b.8 August 1938 d.14 November 2001
MB BS Durham(1961) MD Newcastle(1966) MRCP(1966) FRCP(1979)
John Smith Percy was the first academic rheumatologist appointed to the University of Alberta, Canada, and was the founding director of the rheumatic disease unit. He was born in England, in South Shields, and educated at Durham University. John was always proud and passionate about his north of England heritage. His mother, Elsie Percy, once confided in me with some pride that John was a 'naughty boy' and he continued to display his roguish spirit throughout his life. As a young man, he enjoyed walking on the rugged hills of the South Shields area. He was an uncompromising rugby player and gave new meaning to the term 'social drinker'.
Professionally, John made considerable contributions to the field of rheumatology, particularly within Canada. At the University of Alberta he was the director of the rheumatic disease unit for a number of years, during which time it grew in stature. It was and still remains one of the leading rheumatic disease units in North America. He rapidly established training programmes at the undergraduate, postgraduate and subspecialty training levels and was actively involved in research.
John loved to teach and was a mentor to a number of trainees. His first trainee subsequently became the rheumatic disease unit director at the University of Calgary. Up until fairly recently every rheumatologist in Edmonton had trained with John. He also had a notable reputation in the training of foreign medical graduates, most notably from Australia, Thailand and Saudi Arabia, many of whom subsequently played a leading role in the development of rheumatology in their own countries.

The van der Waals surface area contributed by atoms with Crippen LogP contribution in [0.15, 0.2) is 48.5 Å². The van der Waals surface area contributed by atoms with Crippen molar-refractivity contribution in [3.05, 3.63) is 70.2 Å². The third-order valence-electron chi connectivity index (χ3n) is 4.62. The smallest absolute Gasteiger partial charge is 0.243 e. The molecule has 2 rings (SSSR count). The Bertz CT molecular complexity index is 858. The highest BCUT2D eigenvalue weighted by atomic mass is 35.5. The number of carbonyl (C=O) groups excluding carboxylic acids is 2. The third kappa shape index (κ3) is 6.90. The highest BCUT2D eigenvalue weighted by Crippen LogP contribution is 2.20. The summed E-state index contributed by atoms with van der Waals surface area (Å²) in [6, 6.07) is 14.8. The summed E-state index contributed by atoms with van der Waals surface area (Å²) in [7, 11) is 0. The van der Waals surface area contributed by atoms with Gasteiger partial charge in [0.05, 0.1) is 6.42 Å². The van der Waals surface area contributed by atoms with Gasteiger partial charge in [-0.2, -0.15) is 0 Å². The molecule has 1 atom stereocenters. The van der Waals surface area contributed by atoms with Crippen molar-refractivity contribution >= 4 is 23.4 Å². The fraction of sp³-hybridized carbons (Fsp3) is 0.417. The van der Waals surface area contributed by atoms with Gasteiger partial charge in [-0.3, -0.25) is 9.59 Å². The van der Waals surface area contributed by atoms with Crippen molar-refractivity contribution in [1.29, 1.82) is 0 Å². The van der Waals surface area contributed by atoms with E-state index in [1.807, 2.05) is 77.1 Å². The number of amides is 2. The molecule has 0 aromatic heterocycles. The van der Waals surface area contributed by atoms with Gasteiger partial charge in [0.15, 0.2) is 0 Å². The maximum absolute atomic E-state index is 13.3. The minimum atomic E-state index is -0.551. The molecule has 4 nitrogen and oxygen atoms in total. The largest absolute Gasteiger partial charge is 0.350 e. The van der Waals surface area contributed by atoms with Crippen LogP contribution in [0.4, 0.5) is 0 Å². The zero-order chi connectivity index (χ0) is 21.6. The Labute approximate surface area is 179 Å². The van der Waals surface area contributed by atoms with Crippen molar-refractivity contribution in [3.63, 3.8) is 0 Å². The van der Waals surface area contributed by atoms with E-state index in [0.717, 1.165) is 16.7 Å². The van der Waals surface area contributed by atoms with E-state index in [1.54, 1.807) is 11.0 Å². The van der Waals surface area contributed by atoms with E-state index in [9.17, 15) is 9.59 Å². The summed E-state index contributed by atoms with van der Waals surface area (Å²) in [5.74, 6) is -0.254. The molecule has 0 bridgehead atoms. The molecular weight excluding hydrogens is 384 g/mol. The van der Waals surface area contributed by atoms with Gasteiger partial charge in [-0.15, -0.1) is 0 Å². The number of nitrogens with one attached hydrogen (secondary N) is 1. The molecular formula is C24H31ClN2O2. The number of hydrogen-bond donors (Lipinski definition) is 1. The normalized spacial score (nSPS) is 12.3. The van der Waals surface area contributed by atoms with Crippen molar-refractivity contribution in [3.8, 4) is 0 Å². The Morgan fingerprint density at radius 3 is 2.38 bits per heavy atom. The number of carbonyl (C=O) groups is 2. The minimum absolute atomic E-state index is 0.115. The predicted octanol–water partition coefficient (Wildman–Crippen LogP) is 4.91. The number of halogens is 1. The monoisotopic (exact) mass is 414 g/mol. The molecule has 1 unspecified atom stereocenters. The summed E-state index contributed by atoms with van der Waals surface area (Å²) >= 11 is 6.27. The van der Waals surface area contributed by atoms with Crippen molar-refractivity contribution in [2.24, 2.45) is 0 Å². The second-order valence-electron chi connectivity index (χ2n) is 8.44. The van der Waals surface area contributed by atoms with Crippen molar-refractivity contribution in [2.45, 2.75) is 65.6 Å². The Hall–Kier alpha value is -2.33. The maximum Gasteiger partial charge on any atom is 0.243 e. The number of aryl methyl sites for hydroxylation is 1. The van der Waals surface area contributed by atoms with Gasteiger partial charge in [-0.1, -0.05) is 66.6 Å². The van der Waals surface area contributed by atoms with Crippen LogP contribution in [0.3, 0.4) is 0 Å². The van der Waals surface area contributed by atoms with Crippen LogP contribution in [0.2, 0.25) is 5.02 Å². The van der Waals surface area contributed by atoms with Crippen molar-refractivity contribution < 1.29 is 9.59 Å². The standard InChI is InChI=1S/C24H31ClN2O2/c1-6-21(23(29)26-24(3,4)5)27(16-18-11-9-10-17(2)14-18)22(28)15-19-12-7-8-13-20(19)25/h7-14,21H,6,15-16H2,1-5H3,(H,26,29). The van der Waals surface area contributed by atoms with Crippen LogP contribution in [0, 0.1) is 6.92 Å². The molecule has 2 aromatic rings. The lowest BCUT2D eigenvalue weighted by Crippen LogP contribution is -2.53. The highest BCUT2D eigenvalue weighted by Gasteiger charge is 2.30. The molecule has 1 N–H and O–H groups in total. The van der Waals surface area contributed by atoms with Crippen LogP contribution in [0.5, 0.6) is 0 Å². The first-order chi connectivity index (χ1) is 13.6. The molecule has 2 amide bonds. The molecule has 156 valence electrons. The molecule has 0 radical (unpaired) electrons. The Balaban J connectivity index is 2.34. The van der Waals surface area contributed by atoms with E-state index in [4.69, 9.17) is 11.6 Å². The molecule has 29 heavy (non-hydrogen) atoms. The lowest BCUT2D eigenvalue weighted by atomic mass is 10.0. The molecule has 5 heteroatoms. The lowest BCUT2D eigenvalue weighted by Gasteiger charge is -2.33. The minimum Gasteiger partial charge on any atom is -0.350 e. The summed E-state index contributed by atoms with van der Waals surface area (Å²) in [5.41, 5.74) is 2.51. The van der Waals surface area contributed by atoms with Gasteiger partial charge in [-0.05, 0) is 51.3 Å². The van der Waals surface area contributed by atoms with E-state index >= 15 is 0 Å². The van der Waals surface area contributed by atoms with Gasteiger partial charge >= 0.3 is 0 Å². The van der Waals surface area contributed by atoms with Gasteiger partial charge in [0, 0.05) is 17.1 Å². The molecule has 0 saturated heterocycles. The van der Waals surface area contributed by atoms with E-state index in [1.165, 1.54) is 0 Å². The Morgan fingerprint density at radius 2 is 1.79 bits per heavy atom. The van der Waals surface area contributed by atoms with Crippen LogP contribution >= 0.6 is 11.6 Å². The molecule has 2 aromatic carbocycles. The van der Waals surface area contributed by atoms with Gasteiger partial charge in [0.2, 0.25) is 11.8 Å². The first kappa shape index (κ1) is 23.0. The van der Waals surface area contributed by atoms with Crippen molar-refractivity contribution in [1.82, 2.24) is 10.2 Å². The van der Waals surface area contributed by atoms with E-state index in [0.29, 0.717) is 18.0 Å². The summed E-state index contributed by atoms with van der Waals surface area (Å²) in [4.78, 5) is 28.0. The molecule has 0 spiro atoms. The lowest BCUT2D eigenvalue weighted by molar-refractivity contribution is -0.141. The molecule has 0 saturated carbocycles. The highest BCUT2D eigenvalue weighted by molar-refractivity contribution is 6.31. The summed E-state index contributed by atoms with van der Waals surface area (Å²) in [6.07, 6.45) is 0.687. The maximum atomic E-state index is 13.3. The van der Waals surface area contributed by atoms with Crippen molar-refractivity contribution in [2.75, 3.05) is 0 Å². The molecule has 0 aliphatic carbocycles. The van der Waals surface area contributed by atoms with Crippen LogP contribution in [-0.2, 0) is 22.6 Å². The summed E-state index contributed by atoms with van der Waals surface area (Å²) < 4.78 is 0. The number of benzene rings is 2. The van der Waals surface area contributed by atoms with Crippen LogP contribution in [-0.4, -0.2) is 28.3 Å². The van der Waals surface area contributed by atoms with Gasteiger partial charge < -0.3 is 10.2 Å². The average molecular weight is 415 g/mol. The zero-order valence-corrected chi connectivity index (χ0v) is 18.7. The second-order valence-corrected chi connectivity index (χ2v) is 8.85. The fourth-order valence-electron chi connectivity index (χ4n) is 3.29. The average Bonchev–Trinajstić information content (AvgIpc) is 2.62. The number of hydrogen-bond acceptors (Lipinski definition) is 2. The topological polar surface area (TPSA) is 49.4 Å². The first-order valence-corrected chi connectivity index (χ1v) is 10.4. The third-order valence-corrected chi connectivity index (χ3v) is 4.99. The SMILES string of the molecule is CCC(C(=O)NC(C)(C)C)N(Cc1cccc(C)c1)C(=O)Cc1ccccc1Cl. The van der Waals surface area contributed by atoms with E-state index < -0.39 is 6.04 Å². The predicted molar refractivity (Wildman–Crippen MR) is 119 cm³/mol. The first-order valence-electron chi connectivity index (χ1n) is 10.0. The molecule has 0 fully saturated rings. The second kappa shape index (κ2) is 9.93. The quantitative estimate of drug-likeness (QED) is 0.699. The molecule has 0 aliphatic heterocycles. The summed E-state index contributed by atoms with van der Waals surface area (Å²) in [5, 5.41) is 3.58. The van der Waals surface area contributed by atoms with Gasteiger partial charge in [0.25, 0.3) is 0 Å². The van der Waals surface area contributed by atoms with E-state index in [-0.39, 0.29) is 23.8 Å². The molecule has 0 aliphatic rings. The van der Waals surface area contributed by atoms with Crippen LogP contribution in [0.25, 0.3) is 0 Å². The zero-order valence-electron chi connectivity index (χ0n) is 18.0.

John was a leading light in the Arthritis Society during one of its most formative periods and was an adviser and confident of Edward Dunlop, a notable president of the National Arthritis Society. John loved debate and would be uncompromising in his support of what he believed to be right. Most notably, he was an effective champion and advocate for patients with rheumatic diseases and over his years of practice treated many devoted and grateful patients.
Throughout his life John always had a project and was always making things. He was extremely well read in a wide variety of areas including the classics and he loved to play chess. He developed a passion for airplanes and flying which never left him. He was also fascinated by wartime history and in his later years was never happier than when walking around the battlefields of central Europe.
John was always a challenging friend and colleague and it was never boring to be in his company although often humbling to be the butt of his incisive wit. Nobody could be ambivalent about John and he would not have wanted it any other way.
A S Russell
[MediNet Feb 2002,Vol.1, no.3]
(Volume XI, page 446)
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